A joke that our techs are used to hearing, except this time it was true.
In previous years, we sent one team of techs up to Central Otago to do a round trip and teatseal our client’s heifers that are grazing up there. This year, we had to send two teams up and kick off the teatsealing season with a bang! Big days booked in across Cromwell, Becks, Lauder and Omarama; our techs were looking at big days of 300+. No mean feat when heifers are involved.
I had been sitting in the marketing office too comfortably, so decided to dust off my wet weathers and go and give one of the teams a hand and as they were only a few paddocks over from my house in Lauder, it would be rude not to right? With 380 on the cards, it looked to be another bumper day for them too.
The trailer was already set up, I popped a poncho and gloves on and tried to remember how we did this. Turns out my muscle memory was fine and it was like riding a bike. But in cow poop up to your ankles.
With 340 done by lunch, the classic joke from farmer Dave all morning about the "second mob" started to cause alarm bells to ring when the grazier brought a large mob down the laneway.
"Wait, are you actually joking?" - us
"No! I've been telling you all morning!" - laughing farmer
*techs looking panicked at each other*
Quick thinking and understanding of the mix-up (and good spirits) the team thought on their feet and after a quick scoff of some carbs and some organising... we got back into it. Just another 280 to do, no dramas!
There was a wee wobble after lunch. The first mob had been loading amazingly, 340 in under 5 hours was averaging around 68 an hour which is a bloody good pace. The second mob was not as cooperating. Maybe we were a little tired but after some problem solving and some sugar (for us, not the heifers) we regained our momentum and had 610 heifers done at the end of the day just as the sun was setting. A new record we never want to break.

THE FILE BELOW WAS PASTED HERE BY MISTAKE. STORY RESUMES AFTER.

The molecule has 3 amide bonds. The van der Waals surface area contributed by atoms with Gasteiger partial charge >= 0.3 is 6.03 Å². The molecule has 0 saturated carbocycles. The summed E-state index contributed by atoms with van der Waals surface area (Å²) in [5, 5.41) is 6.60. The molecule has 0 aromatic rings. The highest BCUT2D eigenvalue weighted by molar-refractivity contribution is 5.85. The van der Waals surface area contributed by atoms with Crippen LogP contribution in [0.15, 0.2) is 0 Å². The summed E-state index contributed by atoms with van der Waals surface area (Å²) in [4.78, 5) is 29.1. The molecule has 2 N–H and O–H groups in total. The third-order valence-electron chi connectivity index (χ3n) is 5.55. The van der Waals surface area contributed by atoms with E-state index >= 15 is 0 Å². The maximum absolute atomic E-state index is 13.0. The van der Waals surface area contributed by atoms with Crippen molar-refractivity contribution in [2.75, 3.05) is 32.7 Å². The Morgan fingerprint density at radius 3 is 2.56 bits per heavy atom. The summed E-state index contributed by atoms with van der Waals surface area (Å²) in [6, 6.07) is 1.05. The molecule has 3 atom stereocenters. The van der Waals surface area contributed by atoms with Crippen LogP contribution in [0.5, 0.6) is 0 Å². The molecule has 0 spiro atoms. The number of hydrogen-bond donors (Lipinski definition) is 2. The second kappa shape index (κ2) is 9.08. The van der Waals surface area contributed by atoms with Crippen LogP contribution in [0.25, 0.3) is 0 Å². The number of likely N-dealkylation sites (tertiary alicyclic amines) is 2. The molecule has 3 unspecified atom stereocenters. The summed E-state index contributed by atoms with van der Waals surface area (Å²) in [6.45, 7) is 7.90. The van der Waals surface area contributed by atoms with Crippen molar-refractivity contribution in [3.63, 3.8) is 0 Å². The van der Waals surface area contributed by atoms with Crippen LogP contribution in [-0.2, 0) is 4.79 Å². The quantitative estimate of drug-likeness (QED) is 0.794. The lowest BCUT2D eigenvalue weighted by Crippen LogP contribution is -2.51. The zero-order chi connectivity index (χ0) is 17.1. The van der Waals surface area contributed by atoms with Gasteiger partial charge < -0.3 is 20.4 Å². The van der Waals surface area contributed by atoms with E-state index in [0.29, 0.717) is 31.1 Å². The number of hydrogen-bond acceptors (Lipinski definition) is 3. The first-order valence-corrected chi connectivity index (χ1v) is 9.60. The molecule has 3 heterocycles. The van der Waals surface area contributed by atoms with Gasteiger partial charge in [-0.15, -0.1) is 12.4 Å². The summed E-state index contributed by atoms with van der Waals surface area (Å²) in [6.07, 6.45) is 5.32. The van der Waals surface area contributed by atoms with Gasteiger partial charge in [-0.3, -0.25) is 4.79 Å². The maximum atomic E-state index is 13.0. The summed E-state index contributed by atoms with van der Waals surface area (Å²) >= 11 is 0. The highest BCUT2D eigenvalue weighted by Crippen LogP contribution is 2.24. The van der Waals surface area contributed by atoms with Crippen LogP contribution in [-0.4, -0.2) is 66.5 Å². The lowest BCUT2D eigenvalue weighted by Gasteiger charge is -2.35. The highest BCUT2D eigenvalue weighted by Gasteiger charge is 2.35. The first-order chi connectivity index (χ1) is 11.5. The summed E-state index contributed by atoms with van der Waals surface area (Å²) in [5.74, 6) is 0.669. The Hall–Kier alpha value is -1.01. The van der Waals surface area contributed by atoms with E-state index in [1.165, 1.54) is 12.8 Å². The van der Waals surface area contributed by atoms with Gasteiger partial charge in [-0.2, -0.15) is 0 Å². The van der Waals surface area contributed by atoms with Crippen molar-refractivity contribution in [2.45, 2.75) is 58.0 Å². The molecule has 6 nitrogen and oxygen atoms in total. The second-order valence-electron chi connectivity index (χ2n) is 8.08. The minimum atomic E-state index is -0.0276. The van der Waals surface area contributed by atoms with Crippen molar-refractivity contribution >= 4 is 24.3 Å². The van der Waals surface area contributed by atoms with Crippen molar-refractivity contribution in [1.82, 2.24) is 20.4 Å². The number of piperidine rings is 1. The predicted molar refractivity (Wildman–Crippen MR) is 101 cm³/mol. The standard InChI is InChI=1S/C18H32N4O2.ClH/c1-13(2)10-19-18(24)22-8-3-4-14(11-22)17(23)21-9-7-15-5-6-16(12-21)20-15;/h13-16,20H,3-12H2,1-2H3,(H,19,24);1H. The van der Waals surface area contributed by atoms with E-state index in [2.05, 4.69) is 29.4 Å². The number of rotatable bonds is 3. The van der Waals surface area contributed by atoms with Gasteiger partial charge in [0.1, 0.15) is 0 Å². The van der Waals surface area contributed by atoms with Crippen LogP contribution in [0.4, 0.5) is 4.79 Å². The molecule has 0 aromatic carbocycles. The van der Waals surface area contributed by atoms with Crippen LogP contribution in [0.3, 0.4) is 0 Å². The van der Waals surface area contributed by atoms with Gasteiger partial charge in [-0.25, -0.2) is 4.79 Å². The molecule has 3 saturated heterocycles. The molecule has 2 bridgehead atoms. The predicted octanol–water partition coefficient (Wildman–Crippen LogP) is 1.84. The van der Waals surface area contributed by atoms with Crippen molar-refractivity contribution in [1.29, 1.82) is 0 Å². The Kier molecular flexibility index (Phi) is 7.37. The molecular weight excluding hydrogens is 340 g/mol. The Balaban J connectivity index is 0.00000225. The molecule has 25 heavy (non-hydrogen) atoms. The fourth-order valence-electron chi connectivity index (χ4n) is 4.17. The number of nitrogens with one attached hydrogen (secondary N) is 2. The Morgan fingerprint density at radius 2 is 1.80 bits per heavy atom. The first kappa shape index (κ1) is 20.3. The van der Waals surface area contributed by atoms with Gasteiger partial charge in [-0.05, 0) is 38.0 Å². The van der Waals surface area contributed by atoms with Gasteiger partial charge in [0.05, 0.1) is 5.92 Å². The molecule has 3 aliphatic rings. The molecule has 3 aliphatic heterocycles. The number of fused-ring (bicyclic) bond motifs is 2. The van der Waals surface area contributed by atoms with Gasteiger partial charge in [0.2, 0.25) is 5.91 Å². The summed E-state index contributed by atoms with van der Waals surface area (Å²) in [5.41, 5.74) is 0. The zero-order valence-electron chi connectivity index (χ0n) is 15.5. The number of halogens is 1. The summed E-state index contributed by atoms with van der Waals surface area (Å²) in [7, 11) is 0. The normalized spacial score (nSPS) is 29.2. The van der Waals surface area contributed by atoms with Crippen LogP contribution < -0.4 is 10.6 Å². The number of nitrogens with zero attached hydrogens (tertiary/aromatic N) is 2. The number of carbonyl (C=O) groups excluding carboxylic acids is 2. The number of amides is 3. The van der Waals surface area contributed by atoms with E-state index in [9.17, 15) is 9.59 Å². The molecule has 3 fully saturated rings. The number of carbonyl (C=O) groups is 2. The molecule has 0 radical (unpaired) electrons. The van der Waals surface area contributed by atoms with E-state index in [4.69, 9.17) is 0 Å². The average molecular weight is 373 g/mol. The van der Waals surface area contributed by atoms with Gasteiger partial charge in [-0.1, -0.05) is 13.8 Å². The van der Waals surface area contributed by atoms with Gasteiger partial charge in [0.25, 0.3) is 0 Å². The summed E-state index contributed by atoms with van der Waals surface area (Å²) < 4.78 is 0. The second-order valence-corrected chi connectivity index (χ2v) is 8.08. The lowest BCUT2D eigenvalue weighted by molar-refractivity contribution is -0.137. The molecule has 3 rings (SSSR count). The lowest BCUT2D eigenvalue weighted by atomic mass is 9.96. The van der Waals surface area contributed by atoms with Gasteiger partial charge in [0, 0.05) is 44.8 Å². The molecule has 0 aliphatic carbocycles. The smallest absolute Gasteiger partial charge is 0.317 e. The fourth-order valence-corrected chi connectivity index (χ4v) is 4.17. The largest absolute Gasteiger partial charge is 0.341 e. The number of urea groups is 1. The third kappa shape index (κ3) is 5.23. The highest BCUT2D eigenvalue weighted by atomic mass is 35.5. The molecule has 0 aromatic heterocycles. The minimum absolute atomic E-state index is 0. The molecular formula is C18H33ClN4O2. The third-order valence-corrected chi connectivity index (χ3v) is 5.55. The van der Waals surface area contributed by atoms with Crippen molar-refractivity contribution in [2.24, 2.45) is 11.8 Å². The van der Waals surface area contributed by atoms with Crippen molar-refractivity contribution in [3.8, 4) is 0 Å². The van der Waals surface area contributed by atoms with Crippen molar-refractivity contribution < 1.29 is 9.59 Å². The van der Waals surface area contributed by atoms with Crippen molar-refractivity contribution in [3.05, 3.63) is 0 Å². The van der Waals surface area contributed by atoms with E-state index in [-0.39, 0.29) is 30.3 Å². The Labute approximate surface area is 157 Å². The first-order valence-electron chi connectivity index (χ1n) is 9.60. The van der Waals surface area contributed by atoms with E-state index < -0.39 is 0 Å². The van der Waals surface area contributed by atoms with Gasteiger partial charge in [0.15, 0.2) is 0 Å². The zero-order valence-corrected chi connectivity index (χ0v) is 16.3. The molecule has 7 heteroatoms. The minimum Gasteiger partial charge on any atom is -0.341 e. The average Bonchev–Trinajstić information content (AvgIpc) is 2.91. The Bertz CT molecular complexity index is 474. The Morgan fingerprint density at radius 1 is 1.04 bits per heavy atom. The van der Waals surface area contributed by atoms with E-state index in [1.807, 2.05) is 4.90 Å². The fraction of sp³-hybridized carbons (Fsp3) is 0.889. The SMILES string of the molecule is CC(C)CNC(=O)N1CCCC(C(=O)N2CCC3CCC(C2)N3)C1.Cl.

The sun was setting when we decided to rinse the trailer off and come back to clean in the morning. Showers and a pub dinner were on the agenda for the evening instead. The small-town gossip was in full flow when I heard that our record-breaking day had already reached the local grapevine before we had even sat down for dinner.
So just another day teatsealing right? Well, I wanted to share how proud I was of those techs and the farmers we worked with that day. An enormous day on the trailer, and we had fantastic support from the farmers in the yards, a true team effort. Typically a job like this would of be split over two days, but with the momentum we had, we decided to push to get them all done in one.
I went to give them a hand cleaning up the next morning before they head off to another job and I was reminded how relentless this time of year can be for techs and farmers. Brains and bodies are pushed each day and the daily problem solving of how to load six heifers correctly; or what way to position the trailer; getting heifers out of awkward positions that you are never entirely sure how they managed to get into; how on earth to clean a trailer when you are already up to your ankles in mud; where on earth these yards are tomorrow...
A valid reminder of how busy it gets, it always gets done. And even better to have a beer and a laugh about it after.
- Gill Swinton